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A View of Society and Manners, in the North of Ireland, in the Summer and ...
No preview available - 2012
afterwards ancient appear arms Ballymena beautiful Belfast called Carrickfergus Catholic CHAPTER choly church clergyman Covenanters dance dark daughter dead death dinner Doctor Johnson dreadful Dublin Dundalk Dunluce Castle England English evil eyes father fear feelings flax gave gentleman give hand happy heard heart hour human imagination instant Ireland Irish Irishman Island Magee kind King likewise linen live look Lord Lord Castlereagh Loughbrickland manner melan melancholy miles mind misery mistress morning mountains murder nature neighbourhood neighbouring never Newry night North of Ireland º º party passed passions perhaps person Pietro Perugino poor Presbyterian present probably Protestant rebellion recollection religion remark replied road round seated seemed shew sorrow speak Strabane supposed tears tender thing thought tion told town unfortunate United Irishmen walked whiskey wild wish woman wonderful young lady
Page 283 - And Joseph made ready his chariot, and went up to meet Israel his father, to Goshen, and presented himself unto him; and he fell on his neck, and wept on his neck a good while. ^And Israel said unto Joseph, Now let me die, since I have seen thy face, because thou art yet alive.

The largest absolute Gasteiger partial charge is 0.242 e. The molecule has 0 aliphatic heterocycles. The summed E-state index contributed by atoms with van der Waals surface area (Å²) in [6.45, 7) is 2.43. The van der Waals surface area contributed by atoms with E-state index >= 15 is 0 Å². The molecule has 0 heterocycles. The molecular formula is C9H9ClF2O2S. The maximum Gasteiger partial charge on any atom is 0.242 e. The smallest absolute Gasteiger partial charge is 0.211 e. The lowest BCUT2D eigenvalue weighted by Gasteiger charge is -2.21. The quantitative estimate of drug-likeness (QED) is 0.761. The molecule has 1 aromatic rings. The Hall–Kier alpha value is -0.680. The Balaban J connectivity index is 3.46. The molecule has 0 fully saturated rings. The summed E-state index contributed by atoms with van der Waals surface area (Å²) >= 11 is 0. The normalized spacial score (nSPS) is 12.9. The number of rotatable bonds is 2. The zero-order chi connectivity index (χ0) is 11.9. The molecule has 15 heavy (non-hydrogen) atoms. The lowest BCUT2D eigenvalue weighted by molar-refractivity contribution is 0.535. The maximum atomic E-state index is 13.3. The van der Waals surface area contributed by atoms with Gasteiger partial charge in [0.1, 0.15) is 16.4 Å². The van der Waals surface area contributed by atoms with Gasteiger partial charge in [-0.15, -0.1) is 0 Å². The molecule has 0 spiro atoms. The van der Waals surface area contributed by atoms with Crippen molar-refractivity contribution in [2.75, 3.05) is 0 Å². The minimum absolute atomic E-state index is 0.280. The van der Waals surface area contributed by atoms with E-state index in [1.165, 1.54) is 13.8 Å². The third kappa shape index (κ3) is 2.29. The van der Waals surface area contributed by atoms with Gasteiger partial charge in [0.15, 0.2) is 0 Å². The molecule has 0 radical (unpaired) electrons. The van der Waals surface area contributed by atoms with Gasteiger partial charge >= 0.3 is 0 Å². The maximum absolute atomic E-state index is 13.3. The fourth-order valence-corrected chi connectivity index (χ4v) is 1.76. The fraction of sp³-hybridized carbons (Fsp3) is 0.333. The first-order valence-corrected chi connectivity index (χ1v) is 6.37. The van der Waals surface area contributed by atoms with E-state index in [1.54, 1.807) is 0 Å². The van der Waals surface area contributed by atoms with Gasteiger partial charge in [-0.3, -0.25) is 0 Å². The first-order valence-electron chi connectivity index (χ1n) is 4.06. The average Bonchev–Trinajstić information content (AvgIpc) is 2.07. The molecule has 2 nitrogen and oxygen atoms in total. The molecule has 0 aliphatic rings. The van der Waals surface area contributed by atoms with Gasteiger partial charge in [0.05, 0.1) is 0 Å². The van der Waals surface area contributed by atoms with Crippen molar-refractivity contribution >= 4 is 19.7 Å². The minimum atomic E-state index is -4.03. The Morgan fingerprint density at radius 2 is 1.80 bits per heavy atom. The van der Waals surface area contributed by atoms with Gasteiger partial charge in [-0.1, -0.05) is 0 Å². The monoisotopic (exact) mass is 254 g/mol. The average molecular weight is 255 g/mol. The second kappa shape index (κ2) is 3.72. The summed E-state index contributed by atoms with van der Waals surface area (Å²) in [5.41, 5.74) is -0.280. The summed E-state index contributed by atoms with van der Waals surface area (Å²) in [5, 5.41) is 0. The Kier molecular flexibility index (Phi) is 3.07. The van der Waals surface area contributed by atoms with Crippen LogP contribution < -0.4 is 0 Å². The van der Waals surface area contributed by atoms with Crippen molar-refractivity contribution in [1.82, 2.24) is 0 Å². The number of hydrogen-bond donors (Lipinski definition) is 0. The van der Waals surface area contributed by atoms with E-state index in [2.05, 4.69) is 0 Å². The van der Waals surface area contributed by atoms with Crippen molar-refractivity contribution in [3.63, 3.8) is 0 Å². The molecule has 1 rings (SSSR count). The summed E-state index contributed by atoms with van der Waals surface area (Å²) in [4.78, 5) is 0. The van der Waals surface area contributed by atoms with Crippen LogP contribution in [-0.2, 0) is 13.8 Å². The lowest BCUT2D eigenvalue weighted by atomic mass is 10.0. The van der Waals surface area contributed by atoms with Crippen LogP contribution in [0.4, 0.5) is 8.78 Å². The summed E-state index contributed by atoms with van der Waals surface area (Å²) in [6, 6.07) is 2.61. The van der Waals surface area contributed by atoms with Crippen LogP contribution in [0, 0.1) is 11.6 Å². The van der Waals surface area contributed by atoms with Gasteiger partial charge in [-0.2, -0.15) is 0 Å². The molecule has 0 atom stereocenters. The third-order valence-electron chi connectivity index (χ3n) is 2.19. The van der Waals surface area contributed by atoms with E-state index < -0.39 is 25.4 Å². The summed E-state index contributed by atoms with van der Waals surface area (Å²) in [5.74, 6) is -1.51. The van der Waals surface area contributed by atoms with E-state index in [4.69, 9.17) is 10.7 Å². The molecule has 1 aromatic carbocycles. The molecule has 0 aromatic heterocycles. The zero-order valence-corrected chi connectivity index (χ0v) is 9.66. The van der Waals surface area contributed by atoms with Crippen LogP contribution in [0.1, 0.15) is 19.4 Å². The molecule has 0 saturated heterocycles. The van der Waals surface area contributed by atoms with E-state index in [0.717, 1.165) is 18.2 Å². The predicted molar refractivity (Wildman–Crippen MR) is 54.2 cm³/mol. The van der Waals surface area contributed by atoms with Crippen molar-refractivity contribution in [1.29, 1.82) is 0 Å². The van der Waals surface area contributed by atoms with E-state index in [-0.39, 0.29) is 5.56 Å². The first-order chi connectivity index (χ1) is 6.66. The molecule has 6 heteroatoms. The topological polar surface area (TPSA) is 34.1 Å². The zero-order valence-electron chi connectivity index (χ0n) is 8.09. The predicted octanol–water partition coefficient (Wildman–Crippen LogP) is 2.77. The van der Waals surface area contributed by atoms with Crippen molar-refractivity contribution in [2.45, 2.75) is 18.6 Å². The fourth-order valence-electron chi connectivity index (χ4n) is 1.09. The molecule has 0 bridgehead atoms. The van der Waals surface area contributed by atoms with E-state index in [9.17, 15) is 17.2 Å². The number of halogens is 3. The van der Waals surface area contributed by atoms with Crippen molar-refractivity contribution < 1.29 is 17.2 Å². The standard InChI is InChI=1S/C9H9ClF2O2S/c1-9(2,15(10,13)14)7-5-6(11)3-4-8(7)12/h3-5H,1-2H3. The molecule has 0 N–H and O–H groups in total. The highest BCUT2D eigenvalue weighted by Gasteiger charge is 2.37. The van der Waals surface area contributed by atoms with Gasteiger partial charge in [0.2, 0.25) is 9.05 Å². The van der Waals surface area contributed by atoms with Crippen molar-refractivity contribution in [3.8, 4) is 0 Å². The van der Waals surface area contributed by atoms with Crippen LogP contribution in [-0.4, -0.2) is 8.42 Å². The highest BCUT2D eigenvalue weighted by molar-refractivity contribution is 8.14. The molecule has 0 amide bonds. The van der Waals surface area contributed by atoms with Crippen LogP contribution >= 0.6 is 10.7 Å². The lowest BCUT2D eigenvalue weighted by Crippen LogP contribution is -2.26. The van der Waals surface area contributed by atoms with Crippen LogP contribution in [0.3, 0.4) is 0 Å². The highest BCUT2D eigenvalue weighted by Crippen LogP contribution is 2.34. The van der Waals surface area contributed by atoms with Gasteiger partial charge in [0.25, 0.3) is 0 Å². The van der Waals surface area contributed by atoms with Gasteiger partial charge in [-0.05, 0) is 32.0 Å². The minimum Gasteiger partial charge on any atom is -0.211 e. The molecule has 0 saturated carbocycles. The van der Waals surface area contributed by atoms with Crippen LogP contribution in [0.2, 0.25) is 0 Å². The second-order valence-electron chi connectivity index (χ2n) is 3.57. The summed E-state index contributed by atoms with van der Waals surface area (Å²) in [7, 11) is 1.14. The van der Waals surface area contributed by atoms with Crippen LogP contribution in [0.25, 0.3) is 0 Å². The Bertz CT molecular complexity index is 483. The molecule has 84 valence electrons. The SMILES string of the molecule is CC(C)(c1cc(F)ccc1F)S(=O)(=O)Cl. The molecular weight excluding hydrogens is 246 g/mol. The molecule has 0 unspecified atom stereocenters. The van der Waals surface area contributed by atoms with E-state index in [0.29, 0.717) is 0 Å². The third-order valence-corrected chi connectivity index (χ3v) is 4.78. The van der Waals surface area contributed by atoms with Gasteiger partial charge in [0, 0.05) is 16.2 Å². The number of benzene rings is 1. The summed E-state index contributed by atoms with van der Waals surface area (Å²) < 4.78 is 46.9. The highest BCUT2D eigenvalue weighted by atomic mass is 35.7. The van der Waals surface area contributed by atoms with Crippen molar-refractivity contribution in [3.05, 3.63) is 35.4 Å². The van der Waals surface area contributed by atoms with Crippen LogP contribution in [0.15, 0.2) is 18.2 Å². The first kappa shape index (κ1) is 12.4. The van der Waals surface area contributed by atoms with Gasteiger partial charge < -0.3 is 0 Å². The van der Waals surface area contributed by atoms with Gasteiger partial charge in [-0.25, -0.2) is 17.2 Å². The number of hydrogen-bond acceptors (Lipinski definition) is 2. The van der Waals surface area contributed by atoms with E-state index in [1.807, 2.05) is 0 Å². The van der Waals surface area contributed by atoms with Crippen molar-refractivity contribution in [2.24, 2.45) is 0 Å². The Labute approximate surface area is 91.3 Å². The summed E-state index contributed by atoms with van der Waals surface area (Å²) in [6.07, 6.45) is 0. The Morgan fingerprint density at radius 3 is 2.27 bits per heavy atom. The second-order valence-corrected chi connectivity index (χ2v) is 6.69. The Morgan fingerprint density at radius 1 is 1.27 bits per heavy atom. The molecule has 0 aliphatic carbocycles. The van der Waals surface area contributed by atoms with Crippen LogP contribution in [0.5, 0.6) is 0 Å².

Page 304 - gainst that season comes Wherein our Saviour's birth is celebrated, The bird of dawning singeth all night long : And then, they say, no spirit dare stir abroad ; The nights are wholesome ; then no planets strike, No fairy takes, nor witch hath power to charm, So hallow'd and so gracious is the time.
Page 329 - It is better to go to the house of mourning, than to go to the house of feasting: for that is the end of all men ; and the living will lay it to his heart. Sorrow is better than laughter: for by the sadness of the countenance the heart is made better.
Page 185 - Forsake me not, O Lord : O my God, be not far from me. Make haste to help me, O Lord my salvation.
Page 136 - Lets in new light through chinks that Time has made: Stronger by weakness, wiser, men become As they draw near to their eternal home. Leaving the old, both worlds at once they view That stand upon the threshold of the new.
Page 179 - I wear: And cold and weary lasts our night, Till that last morn appear. But hark!— the cock has warn'd me hence; A long and late adieu! Come, see, false man, how low she lies, Who dy'd for love of you.
Page 374 - The glories of our blood and state Are shadows, not substantial things ; There is no armour against fate ; Death lays his icy hand on kings : Sceptre and crown Must tumble down, And in the dust be equal made With the poor crooked scythe and spade.
Page 256 - For honourable age is not that which standeth in length of time, nor that is measured by number of years. But wisdom is the gray hair unto men, and an unspotted life is old age.
Page 179 - That face, alas! no more is fair, Those lips no longer red; Dark are my eyes, now closed in death, And every charm is fled. The hungry worm my sister is; This winding-sheet I wear: And cold and weary lasts our night, Till that last morn appear. But, hark! the cock has warned me hence; A long and last adieu ! Come see, false man, how low she lies, Who died for love of you.